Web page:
Add DPS Superintendent Bennet to list of state’s possible cabinet nominees

Are there any prominent Colorado Democrats not under consideration for Obama administration appointments these days? The state might not have been “ground zero” for the presidential election — Ohio, Virginia and Florida took over that role after Colorado started leaning solidly Blue in mid-October — but to hear the chattering class chatter, the state has lately become an epicenter for second-tier cabinet picks.

On Monday night, a Newsweek columnist floated Denver Public Schools Superintendent Michael Bennet as a likely nominee for secretary of education, with generic backing from none other than Bill Gates. That’s on top of rumors 3rd District Rep. John Salazar is emerging as the leading contender to be the next secretary of agriculture — or, do I hear interior! — and Gov. Bill Ritter’s appearance on a pundit’s list of possibilities to helm the Department of Energy.

“I have my money on Bennet,” columnist Jonathan Alter writes in next week’s Newsweek, the Rocky Mountain News reported Monday night.

The full line from Alter’s column reads: “(I have my money on Bennet, whose new compensation system is popular with Denver teachers, if not the union.)” Alter states his preference for Bennet after detailing the case for a secretary of education chosen “from today’s exciting collection of hard-charging, china-breaking school superintendents,” based on recommendations to the Obama transition team by none other than billionaire and Microsoft founder Bill Gates. After knocking down other possibilities, Alter zeroes in on Bennet:

One of those (Gates) likes a lot is Joel Klein of New York City, which is ironic considering that, as a Justice Department lawyer in the 1990s, Klein almost succeeded in breaking up Microsoft.

Klein probably won’t get the job. He has strained relations with Randi Weingarten, the new head of the American Federation of Teachers, and Obama has made it clear he doesn’t want to pick a fight with the unions. But Obama also knows that if he chooses a union-backed candidate such as Linda Darling-Hammond, a Stanford professor active in the transition, he’ll have a revolt on his hands from the swelling ranks of reformers. That’s why it’s more likely he’ll settle on a superintendent like Arne Duncan of Chicago, Michael Bennet of Denver or Paul Vallas of New Orleans, any of whom would suit Gates and other reform-minded philanthropists just fine.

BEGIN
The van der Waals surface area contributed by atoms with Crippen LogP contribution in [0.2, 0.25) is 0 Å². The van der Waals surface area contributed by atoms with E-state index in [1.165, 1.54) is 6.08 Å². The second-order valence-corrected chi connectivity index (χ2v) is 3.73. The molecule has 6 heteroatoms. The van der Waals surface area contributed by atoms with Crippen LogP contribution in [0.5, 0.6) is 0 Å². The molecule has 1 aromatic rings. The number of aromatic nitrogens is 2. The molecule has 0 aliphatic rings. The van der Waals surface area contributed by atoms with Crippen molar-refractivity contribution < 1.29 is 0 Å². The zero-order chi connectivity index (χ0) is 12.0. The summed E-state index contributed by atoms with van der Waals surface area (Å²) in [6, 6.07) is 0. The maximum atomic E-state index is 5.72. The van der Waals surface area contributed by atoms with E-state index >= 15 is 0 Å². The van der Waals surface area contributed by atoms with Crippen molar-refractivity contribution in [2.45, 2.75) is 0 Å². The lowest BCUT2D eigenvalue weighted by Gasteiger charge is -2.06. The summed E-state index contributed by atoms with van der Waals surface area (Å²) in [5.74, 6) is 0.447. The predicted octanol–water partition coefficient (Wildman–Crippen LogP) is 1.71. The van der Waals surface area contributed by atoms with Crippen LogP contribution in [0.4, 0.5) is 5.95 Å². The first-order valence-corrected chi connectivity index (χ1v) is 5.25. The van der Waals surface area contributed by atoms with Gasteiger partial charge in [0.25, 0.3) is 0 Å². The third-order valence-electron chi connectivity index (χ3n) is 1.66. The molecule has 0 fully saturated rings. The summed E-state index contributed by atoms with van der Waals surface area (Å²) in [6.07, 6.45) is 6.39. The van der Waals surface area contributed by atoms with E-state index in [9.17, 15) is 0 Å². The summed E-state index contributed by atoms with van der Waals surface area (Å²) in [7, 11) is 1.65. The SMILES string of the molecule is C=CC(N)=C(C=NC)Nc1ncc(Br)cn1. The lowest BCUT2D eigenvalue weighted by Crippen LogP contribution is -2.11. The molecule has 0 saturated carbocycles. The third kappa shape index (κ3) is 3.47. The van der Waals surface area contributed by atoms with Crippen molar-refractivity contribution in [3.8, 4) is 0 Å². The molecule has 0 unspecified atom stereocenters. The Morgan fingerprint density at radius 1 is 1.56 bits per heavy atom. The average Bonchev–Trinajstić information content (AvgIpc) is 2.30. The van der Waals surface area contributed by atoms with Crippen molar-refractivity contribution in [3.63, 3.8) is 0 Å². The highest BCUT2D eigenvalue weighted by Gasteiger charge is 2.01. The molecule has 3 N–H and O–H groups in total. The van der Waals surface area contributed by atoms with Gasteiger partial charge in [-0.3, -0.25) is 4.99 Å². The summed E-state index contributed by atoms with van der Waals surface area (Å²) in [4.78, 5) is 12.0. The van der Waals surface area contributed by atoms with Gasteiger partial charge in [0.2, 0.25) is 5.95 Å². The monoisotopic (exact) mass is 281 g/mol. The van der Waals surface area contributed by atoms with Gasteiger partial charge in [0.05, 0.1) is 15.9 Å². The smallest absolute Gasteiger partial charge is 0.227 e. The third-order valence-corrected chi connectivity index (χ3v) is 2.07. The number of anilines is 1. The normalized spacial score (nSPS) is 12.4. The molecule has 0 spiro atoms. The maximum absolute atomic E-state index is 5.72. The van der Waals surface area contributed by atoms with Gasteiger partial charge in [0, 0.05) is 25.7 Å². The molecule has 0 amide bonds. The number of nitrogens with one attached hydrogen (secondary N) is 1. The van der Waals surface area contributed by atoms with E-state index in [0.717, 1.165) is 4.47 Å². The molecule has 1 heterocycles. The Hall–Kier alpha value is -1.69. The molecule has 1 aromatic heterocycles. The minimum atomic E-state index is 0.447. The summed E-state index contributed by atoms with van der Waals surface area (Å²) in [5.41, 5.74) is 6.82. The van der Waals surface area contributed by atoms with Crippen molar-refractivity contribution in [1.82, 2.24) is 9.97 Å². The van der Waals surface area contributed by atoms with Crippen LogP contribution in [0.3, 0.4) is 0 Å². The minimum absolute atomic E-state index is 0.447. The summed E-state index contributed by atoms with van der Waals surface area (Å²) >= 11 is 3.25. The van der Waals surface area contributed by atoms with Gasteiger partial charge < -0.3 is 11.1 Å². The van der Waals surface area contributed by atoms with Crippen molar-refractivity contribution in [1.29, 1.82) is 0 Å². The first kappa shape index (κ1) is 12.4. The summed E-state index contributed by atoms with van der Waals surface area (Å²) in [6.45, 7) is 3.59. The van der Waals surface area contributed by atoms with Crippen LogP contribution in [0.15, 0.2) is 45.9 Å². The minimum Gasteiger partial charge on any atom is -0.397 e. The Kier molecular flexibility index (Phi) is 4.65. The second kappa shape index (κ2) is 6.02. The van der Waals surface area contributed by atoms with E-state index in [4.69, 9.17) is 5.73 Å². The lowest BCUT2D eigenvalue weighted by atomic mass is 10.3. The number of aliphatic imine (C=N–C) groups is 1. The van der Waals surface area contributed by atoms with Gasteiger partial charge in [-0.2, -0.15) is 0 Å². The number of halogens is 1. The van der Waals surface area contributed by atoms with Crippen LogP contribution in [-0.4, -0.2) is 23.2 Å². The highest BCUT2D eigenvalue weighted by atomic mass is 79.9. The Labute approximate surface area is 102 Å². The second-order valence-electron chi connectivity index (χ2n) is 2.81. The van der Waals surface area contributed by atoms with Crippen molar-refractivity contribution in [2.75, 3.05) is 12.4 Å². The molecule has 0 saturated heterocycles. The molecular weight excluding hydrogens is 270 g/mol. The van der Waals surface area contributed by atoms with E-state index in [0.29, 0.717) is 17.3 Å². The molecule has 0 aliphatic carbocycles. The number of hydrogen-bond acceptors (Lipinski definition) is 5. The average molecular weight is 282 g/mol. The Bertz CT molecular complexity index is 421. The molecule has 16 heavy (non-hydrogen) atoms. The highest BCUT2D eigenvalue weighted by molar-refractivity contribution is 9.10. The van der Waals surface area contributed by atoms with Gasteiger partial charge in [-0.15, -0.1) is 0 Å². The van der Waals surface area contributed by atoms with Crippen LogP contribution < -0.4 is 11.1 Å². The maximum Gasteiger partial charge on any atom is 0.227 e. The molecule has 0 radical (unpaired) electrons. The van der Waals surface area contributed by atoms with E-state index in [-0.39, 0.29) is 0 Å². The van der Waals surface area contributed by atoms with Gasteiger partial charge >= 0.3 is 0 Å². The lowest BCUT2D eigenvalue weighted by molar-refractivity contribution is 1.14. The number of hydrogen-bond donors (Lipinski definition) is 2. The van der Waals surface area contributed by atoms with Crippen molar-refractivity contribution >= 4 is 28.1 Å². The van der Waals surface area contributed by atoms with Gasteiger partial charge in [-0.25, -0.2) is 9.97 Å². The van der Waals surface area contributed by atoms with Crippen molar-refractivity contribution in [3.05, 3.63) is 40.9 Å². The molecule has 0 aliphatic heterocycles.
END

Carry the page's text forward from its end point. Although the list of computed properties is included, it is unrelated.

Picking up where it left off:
Denver Mayor John Hickenlooper has high praise for Bennet, who served as Hick’s chief of staff before taking over the DPS post in 2005: “He’s the best superintendent of schools in America so I think it’s obvious that he should be someone being considered,” Hizzoner tells the Rocky. “If there is someone who has a better set of skills and experience to run a large critical agency like that, I don’t know who they are.”

Bennet himself declined to comment to the Rocky, but a DPS spokesman said, “He told me he imagined his mom would probably renew her Newsweek subscription.”

Also Monday, the Delta Farm Press reported that Salazar, one of the few farmers serving in Congress, “appears to have moved to the top of the list” for agriculture secretary, PolitickerCO noted.

“His (Salazar’s) stock has risen in the last week,” said (agricultural columnist Jim) Wiesemeyer, a speaker at the 2008 USA Rice Outlook Conference in Little Rock, Ark. “He is a moderate to conservative Democrat. He was born and raised on a cattle operation and is a seed potato farmer. And he is Latino.”

Salazar’s stock has been on the rise for days, since former West Texas Rep. Charles Stenholm — himself a top contender for USDA head — told a gathering of Kansas ranchers “he thinks Colorado Rep. John Salazar is probably the top name on President-elect Barack Obama’s list,” the Associated Press reported Saturday.

Salazar also earned mention in a Politico story on Monday as a possible nominee to lead the Department of — wait for it — Interior, in a story discussing dark horse candidate Kevin Gover, a member of the Pawnee Tribe and director of the Smithsonian’s National Museum of the American Indian. “Another candidate reported to be on the shortlist for interior secretary is Rep. John T. Salazar (D-Colo.),” Politico’s Erika Lovely wrote. “Traditionally, the interior secretary has been a Westerner.”

Leaving no elected Coloradan unturned, The Washington Post’s Chris Cillizza wrote on Saturday that Ritter, who turned Barack Obama on to his catch-phrase “the new energy economy,” could be in line to take charge at the Department of Energy, though the governor’s name was presented in a lengthy list of possibilities:

The names still in the mix for Energy Secretary, according to well informed senior Democrats include: Govs. Kathleen Sebelius (D-Kans.), Arnold Schwarzenegger (R-Calif.), Bill Rittter (D-Colo.) and Jennifer Granholm (D-Mich.), Sen. Jeff Bingaman (N.M), Google’s Dan Reicher, Duke Energy CEO Jim Rogers, former Edison International CEO John Bryson, Federal Express Chairman Fred Smith and Steve Chu, the director of the Lawrence Berkeley National Laboratory.

Cillizza, who pens the Post’s daily The Fix blog, added an observation that could cool Salazar’s chances: “Obama and his team have been careful in their Cabinet picks so far not to hand seats to Republicans,” noting that only Arizona Gov. Janet Napolitano’s selection as secretary of Homeland Security loses a seat for Democrats. A rumored Salazar vacancy in the 3rd District has Republicans and Democrats circling for the possibility to run in a potential special election, reminding observers the seat was held for six terms by Republican Scott McInnis before Salazar took over in 2004.

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Ernest Luning

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